Faithful offer Lenten lessons - Catholic Courier
Matthew H. Clark Matthew H. Clark

Faithful offer Lenten lessons

My sister just called to share some wonderful news. We have a new baby in the family. Jennifer Helen was born to Kathleen and Mark Grignon on the afternoon of March 15 at Saint Peter’s Hospital in Albany. Mother and daughter are both doing well. Kathleen, of course, is tired. Jennifer’s birth weight of 9 pounds, 13 ounces may account for a good bit of that fatigue.

So as I write, I am sure that word of this new life is spreading among family and beyond. There will be great delight among all, of course. I think in particular of the oldest two of that generation, Julie and Megan Neff. Since Megan was born in 1997, five boys have come into the family. We all love those boys dearly. And certainly, Julie and Megan do. But I do know that they have been longing for a girl cousin for a long time. When they’re around, Kathleen and Mark won’t have to look far for a baby-sitter.

Jennifer’s arrival is another special grace for me in a Lenten season in which the Lord has led me to think about life in many ways. It just seems part of the Lord’s intent for me this Lent that I be with people who reflect God’s own goodness in the way they live their lives.

Rather than try to explain that in the abstract, let me offer you some examples. These are people I have met recently whose company has been important to me because it put me in touch with values and convictions that are dear to us all:

Melissa Mahajan and Samantha Considine from Holy Family Junior High in Elmira traveled to Albany for a Public Policy Forum sponsored by the New York State Catholic Conference. I think that Melissa and Samantha, who attended the Youth Conference, were the youngest people present. It was a delight to meet them. And, it was a true gift. They are generous, bright girls whose willingness to be a part of that venture reminded me of how blessed we are in our young people today, and what wonderful hope they offer us for the future.

Bishop Joseph Sullivan, recently retired Auxiliary Bishop of Brooklyn, received the J. Alan Davitt award at the Public Policy Forum. I had the honor of presenting the award to Joe for his extraordinary service to the New York State Catholic Conference for over 40 years. I have great admiration for Joe as brother bishop and great affection for him as friend. He continues to be a source of strength and encouragement to many of us.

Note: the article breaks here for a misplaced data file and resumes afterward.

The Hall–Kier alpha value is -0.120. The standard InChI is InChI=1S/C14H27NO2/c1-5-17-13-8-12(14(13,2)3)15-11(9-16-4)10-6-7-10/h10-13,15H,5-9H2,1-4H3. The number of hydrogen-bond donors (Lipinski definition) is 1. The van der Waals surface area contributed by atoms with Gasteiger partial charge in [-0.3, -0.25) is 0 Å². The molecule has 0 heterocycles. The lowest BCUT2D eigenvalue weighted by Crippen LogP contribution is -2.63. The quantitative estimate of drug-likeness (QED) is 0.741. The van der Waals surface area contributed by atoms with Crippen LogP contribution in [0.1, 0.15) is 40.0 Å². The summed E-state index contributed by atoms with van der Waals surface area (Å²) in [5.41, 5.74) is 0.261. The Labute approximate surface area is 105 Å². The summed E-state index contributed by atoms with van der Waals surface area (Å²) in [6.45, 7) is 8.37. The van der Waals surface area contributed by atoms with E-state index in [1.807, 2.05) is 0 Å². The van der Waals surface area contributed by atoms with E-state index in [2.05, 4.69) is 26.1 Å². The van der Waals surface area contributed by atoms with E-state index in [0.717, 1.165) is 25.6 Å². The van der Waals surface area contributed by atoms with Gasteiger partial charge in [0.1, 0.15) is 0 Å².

Mary Bills, campus minister at Aquinas Institute. On a delightful visit to Aquinas this morning I could not miss the joy that Mary derives from her service to that community. She told me about her happiness in her work. I was glad to hear that but the words were not necessary. You just know from observing that she draws life from her ministerial service. I thank her for reminding me never to let the harder moments obscure the joy that is always there.

Dr. Bernard Tofany and Donald Murphy were also at Aquinas this morning. Bernard and Donald graduated from Aquinas 65 years ago and were at the school for a meeting in preparation for an alumni reunion to be held in October of this year. They are quite excited about that event. I can only interpret that excitement as a sign that they remain grateful after all of these years for what they experienced at Aquinas. A grateful heart is a precious gift. I thank these good gentlemen for reminding me of that.

Jennifer, Kathleen, Melissa and Samantha, Joe, Mary, Bernard and Donald. Some very young; others much older. All gifted. All called. All responding. And, they put me in touch with important themes: joy, awe, gratitude, service, commitment. I am grateful to them and many others for precious Lenten lessons.

Peace to all.

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